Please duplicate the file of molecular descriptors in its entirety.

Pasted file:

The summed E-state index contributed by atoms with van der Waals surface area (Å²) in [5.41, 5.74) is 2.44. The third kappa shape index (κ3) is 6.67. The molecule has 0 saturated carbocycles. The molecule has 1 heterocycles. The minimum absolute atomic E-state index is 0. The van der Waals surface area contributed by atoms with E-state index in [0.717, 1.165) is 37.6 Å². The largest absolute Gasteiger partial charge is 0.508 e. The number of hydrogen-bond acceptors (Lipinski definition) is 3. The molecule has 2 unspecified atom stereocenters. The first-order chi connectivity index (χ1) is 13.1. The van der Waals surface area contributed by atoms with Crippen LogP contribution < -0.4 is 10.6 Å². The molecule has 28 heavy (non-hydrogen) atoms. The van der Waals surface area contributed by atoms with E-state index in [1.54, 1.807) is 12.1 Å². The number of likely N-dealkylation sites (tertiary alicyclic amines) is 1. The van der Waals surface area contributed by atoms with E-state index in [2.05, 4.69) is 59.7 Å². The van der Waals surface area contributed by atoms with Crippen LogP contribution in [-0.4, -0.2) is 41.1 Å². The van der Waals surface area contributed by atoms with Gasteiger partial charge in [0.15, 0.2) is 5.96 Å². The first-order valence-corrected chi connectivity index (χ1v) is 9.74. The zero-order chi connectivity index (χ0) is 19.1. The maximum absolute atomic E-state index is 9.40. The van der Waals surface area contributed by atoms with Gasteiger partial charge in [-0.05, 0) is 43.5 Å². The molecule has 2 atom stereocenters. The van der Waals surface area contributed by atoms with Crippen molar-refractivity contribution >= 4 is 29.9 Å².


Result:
The summed E-state index contributed by atoms with van der Waals surface area (Å²) in [5.41, 5.74) is 2.44. The third kappa shape index (κ3) is 6.67. The molecule has 0 saturated carbocycles. The molecule has 1 heterocycles. The minimum absolute atomic E-state index is 0. The van der Waals surface area contributed by atoms with E-state index in [0.717, 1.165) is 37.6 Å². The largest absolute Gasteiger partial charge is 0.508 e. The number of hydrogen-bond acceptors (Lipinski definition) is 3. The molecule has 2 unspecified atom stereocenters. The first-order chi connectivity index (χ1) is 13.1. The van der Waals surface area contributed by atoms with Crippen LogP contribution < -0.4 is 10.6 Å². The molecule has 28 heavy (non-hydrogen) atoms. The van der Waals surface area contributed by atoms with E-state index in [1.54, 1.807) is 12.1 Å². The number of likely N-dealkylation sites (tertiary alicyclic amines) is 1. The van der Waals surface area contributed by atoms with E-state index in [2.05, 4.69) is 59.7 Å². The van der Waals surface area contributed by atoms with Crippen LogP contribution in [-0.4, -0.2) is 41.1 Å². The van der Waals surface area contributed by atoms with Gasteiger partial charge in [0.15, 0.2) is 5.96 Å². The first-order valence-corrected chi connectivity index (χ1v) is 9.74. The zero-order chi connectivity index (χ0) is 19.1. The maximum absolute atomic E-state index is 9.40. The van der Waals surface area contributed by atoms with Gasteiger partial charge in [-0.05, 0) is 43.5 Å². The molecule has 2 atom stereocenters. The van der Waals surface area contributed by atoms with Crippen molar-refractivity contribution >= 4 is 29.9 Å².